Gettin’ Heat: For the Love of the Game

0
276
Photo / WWE

Well marks, here we are again for the second edition of Gettin’ Heat with Mike the Wrestler. We all know how much you loved my first article, so the second one is going to be even better, right? Obviously.

But Mike, what are you going to write about this time? You’ve all blown up my social media and slid into my DM’s asking that very question, so I guess I’ll end the suspense. Jeez you’re pushy. This blog’s topic is going to be one that is near and dear to my cold, black heart — why I love professional wrestling and where that love came from.

When I tell people that I’ve been a pro wrestling fan for my whole life, I mean it. My parents have pictures of me in my crib, mean muggin’, like the heel that I am, and watching pro wrestling. In my early years, wrestling was one phone call to Grandma away. Although it would break her heart to know how much of a heel I’ve become, I owe my love of wrestling to my Grandma. With Grandma, any day of the week was wrestling day because it was either on the TV, or we had a library of purchased or recorded VHS PPV’s to choose from.

Photo / WWE

For the longest time, my favourite VHS to pop in was WrestleMania IV. I cannot confirm nor deny that was due in part to the pop-up Hulk Hogan head the VHS box had. Two matches off that card still stick out to me to this day; the battle royal to open the show that saw Bad News Brown win, but then get attacked by Bret Hart afterwards and Macho Man defeating The Million Dollar Man for the vacant WWF Championship.

As more wrestling memories started to build, I was a “WCW guy” because Grandma was a Hulk Hogan fan and The Hulkster had just jumped ship from the WWF. This was not something Grandma and I saw eye to eye on because I have NEVER been a fan of Hulk. Wrestling wouldn’t be where it is without him, but he was never my cup of tea. When Grandma and I would be watching WCW, my favourites were The Dungeon of Doom, The Flock, and Chris Jericho. I’ve always been partial to supernatural angles, psychological gimmicks, and cowardly heels. Looking back now, The Dungeon of Doom was a little hokey, but I wasn’t even ten at the time, sue me. Chris Jericho, arguably the greatest of all time, has been my favourite from the first time I saw one of his matches. Not only could he work a match, but he could work a crowd. Even from a young age I could tell Jericho was something special. Anyone who knows their wrestling, knows that The Man of 1004 Holds knew how to connect with the audience. Jericho and the rest of the cruiserweight division were the meat and potatoes of the Nitro card, while the Sting’s, Flair’s, and Savage’s of the roster were the gravy on top. Sadly, in 1996 my Grandma was killed in a car accident, and I lost my “wrestling buddy”. Amongst my family years later, we have said maybe the Wrestling God’s had a plan because the PPV after my Grandma’s untimely passing, Hollywood Hogan and the nWo were born — Grandma would have HATED that.

Not long after that, the Attitude Era was born, and here is where I’m going to shock you all… I did NOT watch almost any of the Attitude Era. For one reason or another, it was not an option for me. In

spite of this, my love for wrestling didn’t die, it merely changed direction. It was this point in my life that I turn to amatuer wrestling. This was something my Dad had done when he was that age, so it was important for me to do it too. My high school years were filled with many nights on the wrestling mat, and whatever tournaments our coach would put us in. I was not a natural out of the gates; I had less than five wins total in my first two years. In grade eleven, my third year wrestling, I hit my stride. I was the captain of my team (self appointed because my coach didn’t believe in captains *eye roll*) and that year I went on to capture bronze in provincials. Unfortunately, we grade twleve year was cut short due to my high school not caring about wrestling and we lost funding. This didn’t lead to any bitterness or my eventual heel turn at all…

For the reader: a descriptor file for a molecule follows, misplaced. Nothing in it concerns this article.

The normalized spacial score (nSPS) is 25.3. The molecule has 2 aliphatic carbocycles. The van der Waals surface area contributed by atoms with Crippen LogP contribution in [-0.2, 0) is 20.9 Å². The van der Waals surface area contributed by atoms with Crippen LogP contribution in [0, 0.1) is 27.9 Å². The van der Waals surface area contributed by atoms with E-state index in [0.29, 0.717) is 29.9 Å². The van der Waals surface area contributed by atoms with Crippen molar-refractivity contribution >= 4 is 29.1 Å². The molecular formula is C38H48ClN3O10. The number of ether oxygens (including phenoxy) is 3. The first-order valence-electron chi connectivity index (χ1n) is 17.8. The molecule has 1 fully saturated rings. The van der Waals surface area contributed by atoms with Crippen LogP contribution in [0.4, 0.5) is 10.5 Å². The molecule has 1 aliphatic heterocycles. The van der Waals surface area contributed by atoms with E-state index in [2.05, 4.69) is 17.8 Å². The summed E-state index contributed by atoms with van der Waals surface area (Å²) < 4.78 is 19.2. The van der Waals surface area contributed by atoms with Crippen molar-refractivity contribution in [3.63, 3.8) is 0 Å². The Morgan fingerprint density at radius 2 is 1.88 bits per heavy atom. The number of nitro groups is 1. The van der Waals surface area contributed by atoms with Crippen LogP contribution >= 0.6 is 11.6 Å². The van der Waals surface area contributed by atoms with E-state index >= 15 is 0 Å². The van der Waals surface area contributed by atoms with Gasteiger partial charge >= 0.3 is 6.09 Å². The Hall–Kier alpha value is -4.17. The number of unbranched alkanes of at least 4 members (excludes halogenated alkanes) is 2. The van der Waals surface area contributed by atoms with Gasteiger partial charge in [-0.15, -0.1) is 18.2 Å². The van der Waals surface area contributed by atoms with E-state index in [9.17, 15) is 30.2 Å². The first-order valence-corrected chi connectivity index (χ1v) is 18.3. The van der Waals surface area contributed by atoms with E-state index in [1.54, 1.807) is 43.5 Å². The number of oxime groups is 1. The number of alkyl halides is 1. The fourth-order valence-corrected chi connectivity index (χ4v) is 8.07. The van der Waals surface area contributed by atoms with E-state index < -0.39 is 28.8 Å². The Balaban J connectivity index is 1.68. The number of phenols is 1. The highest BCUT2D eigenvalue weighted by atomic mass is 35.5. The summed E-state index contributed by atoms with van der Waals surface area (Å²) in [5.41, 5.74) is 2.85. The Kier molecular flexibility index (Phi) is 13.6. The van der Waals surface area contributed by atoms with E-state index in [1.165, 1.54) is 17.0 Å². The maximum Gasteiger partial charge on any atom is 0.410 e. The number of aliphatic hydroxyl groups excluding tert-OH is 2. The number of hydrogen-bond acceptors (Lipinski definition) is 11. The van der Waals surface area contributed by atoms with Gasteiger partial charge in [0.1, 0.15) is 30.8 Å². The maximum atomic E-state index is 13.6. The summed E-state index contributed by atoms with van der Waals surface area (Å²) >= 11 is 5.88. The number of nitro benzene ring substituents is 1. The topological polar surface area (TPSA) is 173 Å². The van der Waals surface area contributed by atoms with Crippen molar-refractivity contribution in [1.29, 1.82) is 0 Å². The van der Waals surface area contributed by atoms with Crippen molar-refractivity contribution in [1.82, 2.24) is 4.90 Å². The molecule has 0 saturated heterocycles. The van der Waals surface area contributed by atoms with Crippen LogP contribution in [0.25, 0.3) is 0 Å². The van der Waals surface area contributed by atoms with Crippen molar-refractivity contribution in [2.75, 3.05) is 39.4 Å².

Thankfully, during my grade eleven year professional wrestling found it’s way back into my life. My Dad had found out that our local theatre would play the PPV’s and promised that he would take my brother and I to go see WrestleMania that year. With this promise made, I knew I had to get up to speed with things before the big day. It was just before the 2003 Royal Rumble that I finally reintroduced myself to pro wrestling in a big way.

As fate would have it, the wrestler that caught my eye and reignited my firey love for the business of professional wrestling was none other than, Chris Jericho! His feud with Shawn Michaels leading up to WrestleMania XIX is, to this day, my favourite feud of all time. The way they built the “fan outgrowing his idol” angle was nothing short of a masterpiece, I mean considering who was in that feud, how could it not be? And on that fateful day, (March 30, 2003) when those two finally culminated their months long build, I was floored.

The match was a masterpiece in storytelling. Even now, I can’t find the words to say how much that match means to me as a fan. Without THAT match, and THAT feud, with THOSE two wrestlers, I don’t know if I would be in the position to be traveling around Canada honing MY craft as a professional wrestler. Heck, I don’t even know if I would be in the position to be writing this article. That day, I witnessed the culmination of MY favourite feud, with MY favourite wrestlers, in MY favourite match, on MY favourite WrestleMania. To say March 30, 2003 was pivitol in my life would be an understatement.

That all for now though, I’ve given you enough of a peak behind the curtain for one day. Come back next time and I’ll think about finishing the story. To quote one of the greats, “Later marks”!